The owners of the Legend Airlines terminal at Dallas Love Field Airport filed suit in federal court Monday to halt the proposed compromise on the Wright Amendment, alleging that it violates antitrust law.
Love Terminal Partners, which owns the vacant terminal on Lemmon Avenue at Love Field, is suing Fort Worth and Dallas, American Airlines, Southwest Airlines and the Dallas/Fort Worth Airport board in federal court in Dallas. The suit charges that the Wright compromise, forged by the cities, the airlines and D/FW last month, is "a blatant violation of the federal antitrust laws."
The suit also claims that the deal destroyed the value of the terminal, which the group had been negotiating to sell to Pinnacle Airlines, a regional carrier that feeds traffic to Northwest Airlines, for $100 million.
"This is about as predatory and anti-competitive a scheme as I've seen in over 20 years of practicing law," said Bill Brewer, an attorney for the group. "The two dominant carriers in North Texas agreed not to compete."
The Wright Amendment is a 1979 federal law that allows service from Dallas Love Field airport only to Texas and some nearby states. Southwest, which is based at Love and operates most of the flights there, began lobbying Congress in 2004 to repeal the law.
American, whose hub accounts for more than 80 percent of the traffic at D/FW Airport, fought the repeal efforts.
Last month, the mayors of Fort Worth and Dallas and the two airlines, as well as officials from D/FW, agreed to eliminate the geographic restrictions after eight years.
Fort Worth Mayor Mike Moncrief said that he wasn't concerned about the suit.
"I'm confident that we have done everything we need to ensure that our [agreement] is one that will pass legal muster," he said. "What we haven't done, I'm sure Congress will."
The agreement would also reduce the number of gates at Love to 20 from 32. Dallas Mayor Laura Miller said the city would seize the six-gate Legend terminal and tear it down.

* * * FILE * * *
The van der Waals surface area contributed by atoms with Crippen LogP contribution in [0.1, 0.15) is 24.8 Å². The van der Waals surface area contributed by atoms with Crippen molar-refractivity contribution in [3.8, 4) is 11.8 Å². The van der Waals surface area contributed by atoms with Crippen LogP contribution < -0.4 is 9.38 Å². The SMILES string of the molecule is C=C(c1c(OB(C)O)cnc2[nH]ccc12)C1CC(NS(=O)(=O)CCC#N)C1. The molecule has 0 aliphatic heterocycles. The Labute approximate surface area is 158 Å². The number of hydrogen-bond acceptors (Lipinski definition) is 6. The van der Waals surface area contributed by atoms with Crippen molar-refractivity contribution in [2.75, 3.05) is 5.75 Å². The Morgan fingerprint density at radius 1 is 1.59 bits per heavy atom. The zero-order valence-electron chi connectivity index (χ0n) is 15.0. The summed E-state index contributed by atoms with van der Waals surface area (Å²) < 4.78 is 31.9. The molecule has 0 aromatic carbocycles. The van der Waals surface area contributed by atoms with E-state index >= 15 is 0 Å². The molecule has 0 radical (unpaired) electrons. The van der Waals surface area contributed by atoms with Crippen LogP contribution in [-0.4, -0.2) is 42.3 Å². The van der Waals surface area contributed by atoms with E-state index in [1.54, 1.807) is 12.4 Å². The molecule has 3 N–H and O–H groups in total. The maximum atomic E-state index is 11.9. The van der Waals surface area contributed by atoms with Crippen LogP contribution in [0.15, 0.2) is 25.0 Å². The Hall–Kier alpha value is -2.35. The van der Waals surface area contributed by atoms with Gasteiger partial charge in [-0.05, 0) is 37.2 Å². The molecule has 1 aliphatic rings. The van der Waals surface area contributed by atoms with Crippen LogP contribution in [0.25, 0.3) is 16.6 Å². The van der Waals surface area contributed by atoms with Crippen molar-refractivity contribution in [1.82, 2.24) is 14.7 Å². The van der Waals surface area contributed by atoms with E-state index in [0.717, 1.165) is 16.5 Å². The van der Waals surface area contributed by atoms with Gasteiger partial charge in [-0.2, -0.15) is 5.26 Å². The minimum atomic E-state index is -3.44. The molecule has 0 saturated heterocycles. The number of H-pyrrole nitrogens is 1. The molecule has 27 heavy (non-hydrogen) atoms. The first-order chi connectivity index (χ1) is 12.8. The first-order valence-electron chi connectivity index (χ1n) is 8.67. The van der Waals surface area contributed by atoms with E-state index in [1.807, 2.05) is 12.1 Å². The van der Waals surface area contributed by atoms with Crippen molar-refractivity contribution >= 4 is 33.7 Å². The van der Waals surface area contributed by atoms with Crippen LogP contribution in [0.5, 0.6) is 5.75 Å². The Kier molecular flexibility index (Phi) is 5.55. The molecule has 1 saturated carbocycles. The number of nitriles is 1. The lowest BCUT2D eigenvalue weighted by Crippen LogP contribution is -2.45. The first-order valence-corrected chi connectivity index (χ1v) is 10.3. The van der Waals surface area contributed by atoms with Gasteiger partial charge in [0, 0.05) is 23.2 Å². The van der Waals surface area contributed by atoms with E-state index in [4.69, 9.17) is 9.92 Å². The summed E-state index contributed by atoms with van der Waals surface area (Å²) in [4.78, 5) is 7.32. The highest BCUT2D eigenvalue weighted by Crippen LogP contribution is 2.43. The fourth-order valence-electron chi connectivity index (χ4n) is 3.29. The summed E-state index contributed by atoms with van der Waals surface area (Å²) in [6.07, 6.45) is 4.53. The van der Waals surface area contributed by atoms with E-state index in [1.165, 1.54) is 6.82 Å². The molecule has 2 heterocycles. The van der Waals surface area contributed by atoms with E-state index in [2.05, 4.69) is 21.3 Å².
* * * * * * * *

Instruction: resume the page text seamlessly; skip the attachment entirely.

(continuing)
Moncrief confirmed that Continental Airlines has signed on to the agreement.
Continental has two of the gates at Love and would keep both. Southwest would be left with 16 gates, and American would have two.
The agreement must be approved by Congress before it can take effect.
Brewer said the deal, in effect, resulted in American and Southwest dividing up the marketplace so they don't have to compete.
"They're agreeing to stay out of each other's back yards," he said. "And that means consumers will have to put up with higher prices to travel."
The suit asks the federal court to halt the cities from enforcing the agreement and seeks triple damages from American and Southwest plus court and attorneys fees.
Spokespeople from American, Southwest and D/FW Airport said they had not received the suit and could not comment. A representative from Dallas did not return phone calls late Monday.
The suit is the latest obstacle to hit the Wright proposal. Discount carrier JetBlue Airways has also raised antitrust concerns and charged that the deal blocks other airlines from accessing Love Field.
And officials in several North Texas cities have complained that some parts of the agreement could prevent smaller airports from getting commercial airline service in the future. That concern, strongly voiced by officials in McKinney, appeared to be settled Monday with a small revision to the compromise.
The antitrust lawsuit is the second suit the Legend group has filed over the Wright amendment negotiations. The company has also sued Miller, alleging that she ruined the value of the terminal by publicly saying the city was going to seize it and tear it down.
That statement caused Pinnacle to nix a deal to buy the terminal, the group says.
Staff writer David Wethe contributed to this article.
The Transportation and Infrastructure Committee approved the measure with no objections.
Bills to repeal the law have been introduced in the House and Senate. But key Texas legislators are leading a political defense of the law.
Opposition largely focuses on the eight-year wait before the amendment is completely lifted.